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'I indicated to the mayor that I did know the sales information, but wanted this information stated publicly so that the general community could be kept informed'

The June 19 St. Helens City Council meeting seemed relatively calm — until a few small details are examined.

COURTESY PHOTO: CITY OF ST. HELENS - Topaz Hidden in the Parks and Trails Commission report is a comment by Council President Doug Morten that one councilor — that would be me — was very outspoken about the recommendation of the Godfrey Park new design because it excluded kids from using the canyon. Further on in his remarks he indicated that my point of view did not matter.

It's an indication, again, that only some members of the council are important and others are not.

In another session of the council meeting, two series of questions were asked of Matt Brown, the city's finance director, which were avoided — one having to do with the recorded costs of the water reservoir repair and the other with the sales date and sales notification of the marijuana facility on a portion of the former paper mill property, now owned by the city. Mayor Rick Scholl then spoke and said that I should be aware of the grow facility's sales information. I indicated to the mayor that I did know the sales information, but wanted this information stated publicly so that the general community could be kept informed. That action was not very well received.

Why the questions?

When double-checking on a project, it is very helpful to examine it from different perspectives — the department's progress and the financial costs. If certain costs do not appear in a financial report, more than likely the work was not done. As an example, if a water reservoir inspector was paid and the project still fails, he did not do the job correctly, and if the water reservoir repair contractor was paid, the department should have ensured the completed work was acceptable.

The financial data indicate the inspector's time on the job, and the data needed to double-check on the project can now be found in financial records.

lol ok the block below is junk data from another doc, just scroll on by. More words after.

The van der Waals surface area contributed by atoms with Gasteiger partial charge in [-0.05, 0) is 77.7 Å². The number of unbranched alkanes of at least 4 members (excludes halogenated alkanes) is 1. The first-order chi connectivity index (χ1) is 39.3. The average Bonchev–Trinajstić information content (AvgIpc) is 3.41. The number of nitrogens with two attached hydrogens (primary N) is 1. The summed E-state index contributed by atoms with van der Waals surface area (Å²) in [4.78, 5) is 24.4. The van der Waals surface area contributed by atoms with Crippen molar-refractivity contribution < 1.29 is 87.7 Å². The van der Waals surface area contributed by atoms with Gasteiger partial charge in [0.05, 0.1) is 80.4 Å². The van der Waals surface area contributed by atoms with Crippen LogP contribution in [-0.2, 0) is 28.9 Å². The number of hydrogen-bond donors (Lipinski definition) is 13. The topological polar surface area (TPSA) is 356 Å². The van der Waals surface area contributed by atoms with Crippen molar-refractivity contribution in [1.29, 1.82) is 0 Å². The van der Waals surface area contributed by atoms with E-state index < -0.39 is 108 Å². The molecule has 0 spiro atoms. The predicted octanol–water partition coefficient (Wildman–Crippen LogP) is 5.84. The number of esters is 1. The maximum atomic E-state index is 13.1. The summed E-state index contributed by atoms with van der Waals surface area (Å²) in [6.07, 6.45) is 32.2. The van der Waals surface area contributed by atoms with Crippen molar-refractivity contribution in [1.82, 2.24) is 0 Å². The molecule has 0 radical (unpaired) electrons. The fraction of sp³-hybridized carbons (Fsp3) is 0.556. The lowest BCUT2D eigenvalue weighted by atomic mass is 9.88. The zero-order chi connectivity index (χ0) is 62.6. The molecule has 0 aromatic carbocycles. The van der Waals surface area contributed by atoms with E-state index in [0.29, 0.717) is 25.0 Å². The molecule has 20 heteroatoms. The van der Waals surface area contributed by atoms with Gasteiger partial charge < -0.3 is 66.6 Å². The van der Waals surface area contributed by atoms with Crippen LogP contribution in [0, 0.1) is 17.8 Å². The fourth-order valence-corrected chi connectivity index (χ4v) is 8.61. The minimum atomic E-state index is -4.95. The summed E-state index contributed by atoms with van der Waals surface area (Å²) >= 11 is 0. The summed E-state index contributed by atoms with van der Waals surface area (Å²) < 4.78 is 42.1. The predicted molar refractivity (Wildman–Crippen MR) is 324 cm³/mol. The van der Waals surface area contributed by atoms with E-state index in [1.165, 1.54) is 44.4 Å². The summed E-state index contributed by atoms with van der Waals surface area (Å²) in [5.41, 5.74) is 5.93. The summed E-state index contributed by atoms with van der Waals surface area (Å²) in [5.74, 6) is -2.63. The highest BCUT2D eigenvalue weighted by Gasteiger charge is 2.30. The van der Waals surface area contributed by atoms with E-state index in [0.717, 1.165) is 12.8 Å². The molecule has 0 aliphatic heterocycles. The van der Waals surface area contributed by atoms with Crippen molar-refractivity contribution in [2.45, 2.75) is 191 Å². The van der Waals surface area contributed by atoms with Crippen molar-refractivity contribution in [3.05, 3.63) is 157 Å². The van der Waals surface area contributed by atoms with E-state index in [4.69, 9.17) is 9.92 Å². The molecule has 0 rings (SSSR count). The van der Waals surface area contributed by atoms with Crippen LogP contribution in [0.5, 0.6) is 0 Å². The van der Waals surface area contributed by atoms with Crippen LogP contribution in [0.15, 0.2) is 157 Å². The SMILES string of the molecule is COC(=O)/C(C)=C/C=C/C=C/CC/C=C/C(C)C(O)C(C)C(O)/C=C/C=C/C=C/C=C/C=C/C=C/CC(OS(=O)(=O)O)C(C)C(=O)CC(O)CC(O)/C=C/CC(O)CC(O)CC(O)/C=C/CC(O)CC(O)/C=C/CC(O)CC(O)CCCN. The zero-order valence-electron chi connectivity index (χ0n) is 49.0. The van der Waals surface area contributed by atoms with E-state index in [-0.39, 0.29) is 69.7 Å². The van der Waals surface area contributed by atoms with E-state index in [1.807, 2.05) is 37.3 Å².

A similar double-check on the proper sale of the marijuana property can be done by checking public data, including the number of public notices announcing the sale of the public property and a public description of the property. The public description should be found in Columbia County records and in the surveyor's office. At this time, there is no recorded description filed with the county.

Mayor Scholl made the comment that if Al Petersen had not sued the city over the marijuana operation at the former mill site, then there would be no problems with the sale. The sale was enacted by the city and the lawsuit questioned the legality of the sale. If the lawsuit had not been filed, the city would have illegally disposed of public property with its planned course of action.

On another note, there is a missing piece of information about me on the city's website. When you visit the city's website you can find bios on all of the councilors — except me. The information for my bio was given to the city after I was elected and prior to being sworn in in January, but it has yet to be published on the city's website. Much about me can be found by conducting a Google search for "Stephen R. Topaz."

Conclusion: The St. Helens City Council still has some work to do before it can effectively move the city forward.

Stephen Topaz

St. Helens

(Editor's note: Stephen Topaz is the Position 3 councilor on the St. Helens City Council. He can be reached at This email address is being protected from spambots. You need JavaScript enabled to view it.)


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